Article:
Friction stir welding (FSW) is rapidly gaining popularity as the preferred method for joining aluminum alloys. This solid-state process allows for the creation of high-quality welds with impressive efficiency. Unlike conventional fusion welding techniques that involve melting and solidification, FSW avoids many types of defects due to its solid-state nature. However, depending on the chosen process parameters, FSW joints can still exhibit volumetric defects that can compromise the overall strength of the joint. This video focuses on simulating Friction Stir Welding using the Smoothed Particle Hydrodynamics (SPH) method in Abaqus, specifically in the context of thermal analysis. Since Abaqus does not directly support the coupling of SPH elements with temperature degrees, modifications were made to apply temperature to these elements. The analysis consists of three steps, each involving changes in stress and temperature.
You can watch demo here.
Workshop 5: Friction Stir Spot Welding Thermal- mechanical simulation using ALE method
The automotive industry is increasingly turning to aluminum for its lightweight properties and fuel efficiency benefits. However, this presents a challenge in finding efficient and cost-effective methods to join aluminum parts while also characterizing the mechanical properties of the welds. Various techniques are available for aluminum joining, including Tungsten Inert Gas (TIG), Metal Arc Welding (MIG), Resistance Spot Welding (RSW), as well as non-melting methods like Self-Piercing Riveting (SPR), clinching, and bonding with structural adhesives. Spot Friction Stir Welding (SFW), also known as Friction Stir Spot Welding (FSSW), is a solid-state joining technique developed by Mazda Corporation and Kawasaki Heavy Industries in 2003 as a variant of the “linear” Friction Stir Welding (FSW) process specifically for aluminum alloys.
FSW and SFW have shown promise in practical applications for welding aluminum alloys in the automotive industry. These methods have successfully produced high-quality joints and offer advantages in terms of tensile strength, process time, and cost compared to other methods. In a study comparing lap-shear strength, it was found that joints produced by the SFW process were comparable to those produced by RSW or SPR. However, the process time required for joining sheets using SFW increased with increasing thickness. SFW offers advantages such as lower power consumption and running costs compared to RSW, as well as a cleaner work environment without weld spatter. Additionally, the SFW process boasts long tool life, high productivity, and high reliability.
In this simulation, the Friction Stir Spot Welding process is investigated using the Arbitrary Lagrangian-Eulerian method. The base material is aluminum alloy, while the tool is modeled as a rigid body. A dynamic explicit step with modifications to consider the temperature variable is employed.
The main focus of this simulation is to utilize an appropriate Arbitrary Lagrangian-Eulerian (ALE) method to attain optimal results within a consistent timeframe. In the analysis, a rotating tool with axial velocity is inserted into the aluminum plate, resulting in observable stress distribution and temperature patterns.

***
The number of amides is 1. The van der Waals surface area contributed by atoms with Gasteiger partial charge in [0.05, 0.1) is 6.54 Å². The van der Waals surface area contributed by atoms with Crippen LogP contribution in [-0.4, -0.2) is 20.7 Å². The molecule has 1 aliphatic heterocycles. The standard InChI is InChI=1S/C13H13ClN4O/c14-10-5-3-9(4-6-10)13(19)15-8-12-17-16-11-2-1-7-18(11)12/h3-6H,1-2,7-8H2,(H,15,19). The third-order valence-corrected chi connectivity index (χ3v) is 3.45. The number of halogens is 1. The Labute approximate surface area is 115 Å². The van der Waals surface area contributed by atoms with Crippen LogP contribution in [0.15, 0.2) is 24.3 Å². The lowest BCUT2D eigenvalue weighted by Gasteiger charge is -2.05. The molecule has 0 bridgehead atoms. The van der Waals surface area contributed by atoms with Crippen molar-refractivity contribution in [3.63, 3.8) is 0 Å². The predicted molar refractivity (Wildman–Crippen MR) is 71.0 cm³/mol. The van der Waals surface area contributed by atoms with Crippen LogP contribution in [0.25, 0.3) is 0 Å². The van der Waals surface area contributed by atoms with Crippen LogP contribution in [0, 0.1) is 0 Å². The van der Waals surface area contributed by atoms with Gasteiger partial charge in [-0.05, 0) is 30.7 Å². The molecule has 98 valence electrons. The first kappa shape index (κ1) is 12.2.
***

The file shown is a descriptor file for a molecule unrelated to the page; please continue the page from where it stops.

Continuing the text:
Workshop 6: Acrylonitrile butadiene styrene polymer friction stir welding simulation
This tutorial focuses on investigating the simulation of friction stir welding (FSW) of acrylonitrile butadiene styrene (ABS) polymer using Abaqus. Polymer materials have experienced significant growth and are now widely used in various manufacturing industries due to their excellent strength-to-weight ratio, enhanced toughness, and cost-effectiveness. Polymer joints are commonly employed in automotive applications, such as joining clear or tinted PC parts to opaque ABS bodies, as seen in automotive tail-lights and indicators.
Polymers possess distinct rheological properties, particularly in terms of melt viscosity, resulting in different flow behaviors compared to metals. This variation in flow behavior is a significant factor contributing to the diverse range of process parameters in FSW for polymer materials. Polymers with higher melt temperature and viscosity require higher tool rotational speeds and lower tool traverse speeds to generate sufficient heat and achieve high joint efficiency. Joining dissimilar polymers presents a challenge due to differences in their mechanical, chemical, thermal, metallurgical, and physical properties. However, when similar materials are used, the material compatibility is improved, leading to more efficient joining.
In the simulation, the ABS part is modeled as a three-dimensional Eulerian part, while the tool is represented as a three-dimensional solid part.
To simulate the behavior of the tool, a steel material with elastic-plastic data and thermal parameters is utilized. For modeling the ABS material, elastic data and the Johnson-Cook plasticity model with thermal conductivity, specific heat, and other relevant properties are employed. The dynamic temperature explicit step is considered suitable for this type of analysis, allowing for accurate representation of temperature changes. The friction coefficient, along with the heat generation parameter, is used to define the contact properties between surfaces. To reduce computational volume during the FSW process, a rigid body constraint is applied to the tool. The Eulerian part’s sides are assigned a fixed boundary condition, while the tool is given axial and rotational velocities. Uniform material assignment is used to model the location of the Eulerian material. It is important to have a fine mesh in order to obtain accurate and reliable results. Once the simulation is complete, various results such as temperature distribution, nodal temperature, stress, strain, and other relevant data can be obtained.